Use this URL to cite or link to this record in EThOS: http://ethos.bl.uk/OrderDetails.do?uin=uk.bl.ethos.548272
Title: Self-tuning vibration absorbers
Author: Zilletti, Michele
Awarding Body: University of Southampton
Current Institution: University of Southampton
Date of Award: 2011
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Abstract:
This thesis presents a theoretical and experimental study of self-tuning vibration control. Feedback design is often based on the assumption of time-invariance, which means that the controller has constant coefficients. Self-tuning control takes into account process changes in the response of the system under control by incorporating an adjusting mechanism which monitors the system, compares its status with the required one and adjusts the coefficients of the controller. In this thesis a self-tuning process is analysed for active and semi-active control of broadband vibration based on the maximisation of the power absorbed by the controller. The absorbed power can be locally estimated without using extra sensors to monitor the global response of the system under control. This is particularly advantageous in applications where many actuators are required, in which case each actuator and the collocated sensor can be treated as an independent self-tuneable unit. A theoretical analysis of vibration control using this approach is presented for lumped parameter systems and also for distributed systems, such as beam and panels. Different tuning strategies are compared in terms of the reduction of the global response of the system under control. An algorithm is then discussed that tunes the feedback gains of independent control units to maximise their individual absorbed powers. Experimental studies are then presented of a selftuning control system with two decentralised control units using velocity error signals and electromagnetic reactive actuators installed on an aluminium panel. In the second part of the thesis the analysis is extended to the use of inertial actuators. In this case the implementation of the self-tuning control based on the maximisation of the power absorbed is investigated using simulations of velocity feedback control and shunted inertial actuators.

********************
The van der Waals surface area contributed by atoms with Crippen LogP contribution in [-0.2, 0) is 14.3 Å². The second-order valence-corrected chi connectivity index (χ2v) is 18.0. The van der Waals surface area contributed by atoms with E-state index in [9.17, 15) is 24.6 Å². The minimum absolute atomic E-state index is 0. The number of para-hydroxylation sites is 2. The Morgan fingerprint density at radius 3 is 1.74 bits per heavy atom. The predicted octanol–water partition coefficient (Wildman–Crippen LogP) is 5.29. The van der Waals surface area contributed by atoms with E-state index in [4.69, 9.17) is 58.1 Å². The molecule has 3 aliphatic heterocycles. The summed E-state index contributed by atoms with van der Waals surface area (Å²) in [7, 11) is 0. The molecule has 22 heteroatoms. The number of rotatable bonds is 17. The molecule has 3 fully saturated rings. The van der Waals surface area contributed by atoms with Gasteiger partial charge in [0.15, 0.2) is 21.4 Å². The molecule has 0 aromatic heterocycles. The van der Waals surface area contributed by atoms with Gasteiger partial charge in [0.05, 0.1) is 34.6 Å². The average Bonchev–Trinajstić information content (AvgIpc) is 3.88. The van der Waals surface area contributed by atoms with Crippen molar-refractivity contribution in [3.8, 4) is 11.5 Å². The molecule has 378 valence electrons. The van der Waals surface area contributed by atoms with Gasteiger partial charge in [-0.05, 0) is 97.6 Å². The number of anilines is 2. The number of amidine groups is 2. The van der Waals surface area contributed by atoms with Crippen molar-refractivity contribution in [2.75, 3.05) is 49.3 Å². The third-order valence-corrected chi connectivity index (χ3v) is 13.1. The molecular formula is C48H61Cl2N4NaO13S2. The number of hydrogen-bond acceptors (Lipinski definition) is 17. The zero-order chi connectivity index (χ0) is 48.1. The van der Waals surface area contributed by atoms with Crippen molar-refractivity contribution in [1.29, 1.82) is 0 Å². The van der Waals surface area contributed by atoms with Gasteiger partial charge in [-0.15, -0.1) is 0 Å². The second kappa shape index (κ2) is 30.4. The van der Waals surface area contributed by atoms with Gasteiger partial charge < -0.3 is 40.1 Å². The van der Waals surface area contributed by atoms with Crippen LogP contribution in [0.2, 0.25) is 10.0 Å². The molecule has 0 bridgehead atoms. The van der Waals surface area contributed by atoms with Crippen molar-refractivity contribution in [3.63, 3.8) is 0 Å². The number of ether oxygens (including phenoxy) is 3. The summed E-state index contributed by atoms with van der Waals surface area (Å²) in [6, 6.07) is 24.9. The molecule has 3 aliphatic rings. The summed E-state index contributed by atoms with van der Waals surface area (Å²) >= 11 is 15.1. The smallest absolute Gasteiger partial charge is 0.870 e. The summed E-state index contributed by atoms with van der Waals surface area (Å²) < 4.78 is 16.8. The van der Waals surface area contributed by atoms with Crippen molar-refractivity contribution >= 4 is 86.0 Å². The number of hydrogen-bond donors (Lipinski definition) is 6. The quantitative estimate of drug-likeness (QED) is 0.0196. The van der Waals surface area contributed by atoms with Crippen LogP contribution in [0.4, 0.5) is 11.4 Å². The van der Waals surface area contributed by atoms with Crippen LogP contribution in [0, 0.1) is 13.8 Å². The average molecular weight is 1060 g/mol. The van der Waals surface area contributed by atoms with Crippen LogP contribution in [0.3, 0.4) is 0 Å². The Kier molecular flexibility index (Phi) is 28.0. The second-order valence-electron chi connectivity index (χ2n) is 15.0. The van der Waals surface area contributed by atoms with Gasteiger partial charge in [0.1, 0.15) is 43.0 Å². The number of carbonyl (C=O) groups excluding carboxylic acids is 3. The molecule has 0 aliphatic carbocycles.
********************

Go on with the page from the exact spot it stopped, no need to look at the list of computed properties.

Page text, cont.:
Supervisor: Elliott, Stephen ; Rustighi, Emiliano Sponsor: Not available
Qualification Name: Thesis (Ph.D.) Qualification Level: Doctoral
EThOS ID: uk.bl.ethos.548272  DOI: Not available
Keywords: TA Engineering (General). Civil engineering (General)
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